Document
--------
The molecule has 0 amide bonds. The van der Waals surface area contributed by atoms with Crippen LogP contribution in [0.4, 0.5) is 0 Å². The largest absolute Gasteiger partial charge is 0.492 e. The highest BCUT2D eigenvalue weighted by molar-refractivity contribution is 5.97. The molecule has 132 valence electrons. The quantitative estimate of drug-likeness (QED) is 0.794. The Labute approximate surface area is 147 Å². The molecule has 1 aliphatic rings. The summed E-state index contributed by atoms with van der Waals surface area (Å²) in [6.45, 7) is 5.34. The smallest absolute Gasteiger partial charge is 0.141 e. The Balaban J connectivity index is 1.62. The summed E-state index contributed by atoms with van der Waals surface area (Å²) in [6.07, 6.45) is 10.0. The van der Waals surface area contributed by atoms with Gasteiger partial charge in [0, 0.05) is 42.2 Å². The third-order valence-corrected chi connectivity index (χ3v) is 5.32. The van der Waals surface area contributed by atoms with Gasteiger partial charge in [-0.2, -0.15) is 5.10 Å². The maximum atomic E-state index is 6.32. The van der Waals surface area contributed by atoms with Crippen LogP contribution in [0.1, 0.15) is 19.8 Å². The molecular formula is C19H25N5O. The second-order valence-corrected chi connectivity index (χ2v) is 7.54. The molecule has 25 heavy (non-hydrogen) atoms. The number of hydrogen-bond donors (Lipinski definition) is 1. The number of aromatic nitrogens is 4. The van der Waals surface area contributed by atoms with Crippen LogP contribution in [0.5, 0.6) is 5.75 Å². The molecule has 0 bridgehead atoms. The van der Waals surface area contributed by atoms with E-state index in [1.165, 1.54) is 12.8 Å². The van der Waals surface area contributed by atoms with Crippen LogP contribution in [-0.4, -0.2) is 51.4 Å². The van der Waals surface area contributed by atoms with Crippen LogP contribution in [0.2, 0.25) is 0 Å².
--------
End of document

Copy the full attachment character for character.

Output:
The molecule has 0 amide bonds. The van der Waals surface area contributed by atoms with Crippen LogP contribution in [0.4, 0.5) is 0 Å². The largest absolute Gasteiger partial charge is 0.492 e. The highest BCUT2D eigenvalue weighted by molar-refractivity contribution is 5.97. The molecule has 132 valence electrons. The quantitative estimate of drug-likeness (QED) is 0.794. The Labute approximate surface area is 147 Å². The molecule has 1 aliphatic rings. The summed E-state index contributed by atoms with van der Waals surface area (Å²) in [6.45, 7) is 5.34. The smallest absolute Gasteiger partial charge is 0.141 e. The Balaban J connectivity index is 1.62. The summed E-state index contributed by atoms with van der Waals surface area (Å²) in [6.07, 6.45) is 10.0. The van der Waals surface area contributed by atoms with Gasteiger partial charge in [0, 0.05) is 42.2 Å². The third-order valence-corrected chi connectivity index (χ3v) is 5.32. The van der Waals surface area contributed by atoms with Gasteiger partial charge in [-0.2, -0.15) is 5.10 Å². The maximum atomic E-state index is 6.32. The van der Waals surface area contributed by atoms with Crippen LogP contribution in [0.1, 0.15) is 19.8 Å². The molecular formula is C19H25N5O. The second-order valence-corrected chi connectivity index (χ2v) is 7.54. The molecule has 25 heavy (non-hydrogen) atoms. The number of hydrogen-bond donors (Lipinski definition) is 1. The number of aromatic nitrogens is 4. The van der Waals surface area contributed by atoms with Crippen LogP contribution in [0.5, 0.6) is 5.75 Å². The molecule has 0 bridgehead atoms. The van der Waals surface area contributed by atoms with E-state index in [1.165, 1.54) is 12.8 Å². The van der Waals surface area contributed by atoms with Crippen LogP contribution in [-0.4, -0.2) is 51.4 Å². The van der Waals surface area contributed by atoms with Crippen LogP contribution in [0.2, 0.25) is 0 Å².